The Pretense of Journalistic Objectivity

It's Michael Kinsley day here at the Frontal Cortex. Over at the Guardian, Kinsley has another stupendous piece lamenting the sharp division that American newspapers (especially the NY Times) try to draw between fact and opinion.

According to a column by its "public editor" (aka ombudsman, or official busybody), the New York Times has been asking itself whether it does enough to distinguish between fact and opinion in its pages. A "newsroom committee on credibility" looked into the matter and decided that what was needed was a "news/opinion divide committee". The nine lucky editors on this committee "worked for months" to come up with a new system for helping Times readers who can't figure out that "President Bush flew to Texas yesterday" is a fact, whereas "President Bush is a bozo" is an opinion.

Of course, from the perspective of neuroscience, Kinsely is exactly right. It's neurologically ludicrous to believe that the human mind can exercise perfectly objective judgment, or analyze information free from bias. Our subjective emotions distort every iota of information that enters our head.

That said, I still think the sharp division of fact and opinion should be preserved at newspapers, if only as an act of aspiration. Journalistic objectivity might be impossible, but it's still a laudable goal. If we stop trying to describe the world as-it-is (and not as we want it to be), then what's to keep us all from becoming Bill O'Reilly's?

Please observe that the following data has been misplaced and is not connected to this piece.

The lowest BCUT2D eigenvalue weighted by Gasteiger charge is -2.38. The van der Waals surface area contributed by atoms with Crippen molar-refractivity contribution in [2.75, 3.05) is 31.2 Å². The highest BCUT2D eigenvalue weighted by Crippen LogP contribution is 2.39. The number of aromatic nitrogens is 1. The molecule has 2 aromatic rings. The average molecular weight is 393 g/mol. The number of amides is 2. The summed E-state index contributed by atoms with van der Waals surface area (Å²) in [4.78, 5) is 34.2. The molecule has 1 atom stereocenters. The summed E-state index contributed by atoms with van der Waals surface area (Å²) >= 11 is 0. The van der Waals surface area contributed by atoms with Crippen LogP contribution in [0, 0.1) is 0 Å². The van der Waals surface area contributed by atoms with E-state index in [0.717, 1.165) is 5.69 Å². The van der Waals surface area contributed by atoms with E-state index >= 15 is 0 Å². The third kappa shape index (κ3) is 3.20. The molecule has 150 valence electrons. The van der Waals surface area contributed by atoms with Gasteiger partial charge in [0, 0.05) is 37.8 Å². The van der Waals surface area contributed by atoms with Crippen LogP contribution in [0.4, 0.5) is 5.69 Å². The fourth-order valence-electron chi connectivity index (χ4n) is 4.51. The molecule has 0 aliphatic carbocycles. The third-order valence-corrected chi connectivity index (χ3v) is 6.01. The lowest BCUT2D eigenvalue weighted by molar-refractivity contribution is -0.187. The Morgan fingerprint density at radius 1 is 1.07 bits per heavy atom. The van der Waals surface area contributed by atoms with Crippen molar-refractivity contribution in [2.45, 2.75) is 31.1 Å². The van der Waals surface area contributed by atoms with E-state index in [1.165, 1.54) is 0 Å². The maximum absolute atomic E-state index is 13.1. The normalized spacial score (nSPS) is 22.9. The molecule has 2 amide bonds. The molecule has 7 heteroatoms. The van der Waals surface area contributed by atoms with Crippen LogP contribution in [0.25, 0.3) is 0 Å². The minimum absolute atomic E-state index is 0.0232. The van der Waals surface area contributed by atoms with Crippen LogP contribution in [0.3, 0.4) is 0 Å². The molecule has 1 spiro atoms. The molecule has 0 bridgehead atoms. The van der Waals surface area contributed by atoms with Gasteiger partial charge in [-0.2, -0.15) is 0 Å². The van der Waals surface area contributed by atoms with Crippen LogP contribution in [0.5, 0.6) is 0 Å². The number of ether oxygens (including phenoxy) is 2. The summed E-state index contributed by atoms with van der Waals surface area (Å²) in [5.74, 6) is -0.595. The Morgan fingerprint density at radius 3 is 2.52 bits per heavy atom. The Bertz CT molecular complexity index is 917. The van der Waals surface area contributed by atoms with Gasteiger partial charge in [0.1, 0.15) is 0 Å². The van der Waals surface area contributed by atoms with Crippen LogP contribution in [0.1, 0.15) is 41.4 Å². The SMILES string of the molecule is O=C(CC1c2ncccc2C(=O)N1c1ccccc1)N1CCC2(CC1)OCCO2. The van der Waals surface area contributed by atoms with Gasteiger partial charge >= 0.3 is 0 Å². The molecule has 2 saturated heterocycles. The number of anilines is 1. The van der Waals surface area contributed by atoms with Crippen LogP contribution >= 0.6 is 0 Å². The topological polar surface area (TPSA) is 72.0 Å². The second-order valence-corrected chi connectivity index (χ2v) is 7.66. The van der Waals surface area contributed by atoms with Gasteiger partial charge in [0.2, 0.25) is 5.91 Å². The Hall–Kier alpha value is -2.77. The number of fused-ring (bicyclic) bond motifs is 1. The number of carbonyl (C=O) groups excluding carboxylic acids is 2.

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I remember listening to Howie Carr on the radio. I only listen because the sheer idiocy of both him and his callers is entertaining on a level that couldn't be achieved by even the most talented comedian.

Anyway, when listening to him one day during his many bashing sessions aimed at the Boston Globe, one of his callers suggested that the paper "stop putting the editorials on the front page" to revive circulation (ignoring the fact that newspapers are losing circulation across the board, not just the more liberal-leaning ones). It's amazing. He is essentially complaining that the Boston Globe (and the NYT and others) aren't simply recycling the conservative zietgeist daily and are sometimes reporting inconvenient facts.

A perfect illustration of what you're talking about. As a side note I'm ashamed to be from the same state and city in which Howie Carr was born (Portland, ME).

Simply trying to maintain the division between fact and opinion isn't suitable for newspapers in any case. It's a fact that millions of people in the US, some of them in positions of wealth, power and/or public trust believe that a supernatural entity, typically modeled as a white man in beard and robe with an august expression on his face, created the heaven and the earth and all that is therein roughly 6,000 years ago. It's also a fact that tens of thousands of scientists, who have had the training and education to evaluate such claims about the natural world, say that the first group of people is (insofar as the empirically discoverable universe goes) spouting a load of baloney. If I simply report the first fact, with lots of supporting quotes, I doubt anyone would call me an objective reporter.